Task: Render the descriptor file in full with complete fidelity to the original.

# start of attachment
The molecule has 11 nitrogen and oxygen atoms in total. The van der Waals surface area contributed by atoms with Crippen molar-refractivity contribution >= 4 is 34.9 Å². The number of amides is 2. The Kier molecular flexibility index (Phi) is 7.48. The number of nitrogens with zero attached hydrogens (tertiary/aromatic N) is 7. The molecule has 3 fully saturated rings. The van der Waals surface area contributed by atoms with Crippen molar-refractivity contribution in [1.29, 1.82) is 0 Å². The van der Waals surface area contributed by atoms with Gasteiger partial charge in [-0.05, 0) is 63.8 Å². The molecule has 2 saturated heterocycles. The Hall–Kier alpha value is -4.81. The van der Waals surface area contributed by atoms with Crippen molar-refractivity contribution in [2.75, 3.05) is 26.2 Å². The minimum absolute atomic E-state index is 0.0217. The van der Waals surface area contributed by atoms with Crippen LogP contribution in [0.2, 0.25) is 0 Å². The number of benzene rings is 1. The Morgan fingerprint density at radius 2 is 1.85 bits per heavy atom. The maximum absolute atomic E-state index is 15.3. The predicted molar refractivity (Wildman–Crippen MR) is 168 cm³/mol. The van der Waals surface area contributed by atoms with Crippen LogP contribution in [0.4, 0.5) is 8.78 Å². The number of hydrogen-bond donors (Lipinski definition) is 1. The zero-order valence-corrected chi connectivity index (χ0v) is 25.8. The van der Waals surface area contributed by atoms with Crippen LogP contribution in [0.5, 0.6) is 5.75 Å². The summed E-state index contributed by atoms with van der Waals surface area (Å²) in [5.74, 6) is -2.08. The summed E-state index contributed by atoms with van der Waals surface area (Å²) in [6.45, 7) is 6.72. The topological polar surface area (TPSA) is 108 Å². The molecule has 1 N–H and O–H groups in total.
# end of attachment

The molecule has 11 nitrogen and oxygen atoms in total. The van der Waals surface area contributed by atoms with Crippen molar-refractivity contribution >= 4 is 34.9 Å². The number of amides is 2. The Kier molecular flexibility index (Phi) is 7.48. The number of nitrogens with zero attached hydrogens (tertiary/aromatic N) is 7. The molecule has 3 fully saturated rings. The van der Waals surface area contributed by atoms with Crippen molar-refractivity contribution in [1.29, 1.82) is 0 Å². The van der Waals surface area contributed by atoms with Gasteiger partial charge in [-0.05, 0) is 63.8 Å². The molecule has 2 saturated heterocycles. The Hall–Kier alpha value is -4.81. The van der Waals surface area contributed by atoms with Crippen molar-refractivity contribution in [2.75, 3.05) is 26.2 Å². The minimum absolute atomic E-state index is 0.0217. The van der Waals surface area contributed by atoms with Crippen LogP contribution in [0.2, 0.25) is 0 Å². The number of benzene rings is 1. The Morgan fingerprint density at radius 2 is 1.85 bits per heavy atom. The maximum absolute atomic E-state index is 15.3. The predicted molar refractivity (Wildman–Crippen MR) is 168 cm³/mol. The van der Waals surface area contributed by atoms with Crippen LogP contribution in [0.4, 0.5) is 8.78 Å². The number of hydrogen-bond donors (Lipinski definition) is 1. The zero-order valence-corrected chi connectivity index (χ0v) is 25.8. The van der Waals surface area contributed by atoms with Crippen LogP contribution in [0.5, 0.6) is 5.75 Å². The summed E-state index contributed by atoms with van der Waals surface area (Å²) in [5.74, 6) is -2.08. The summed E-state index contributed by atoms with van der Waals surface area (Å²) in [6.45, 7) is 6.72. The topological polar surface area (TPSA) is 108 Å². The molecule has 1 N–H and O–H groups in total.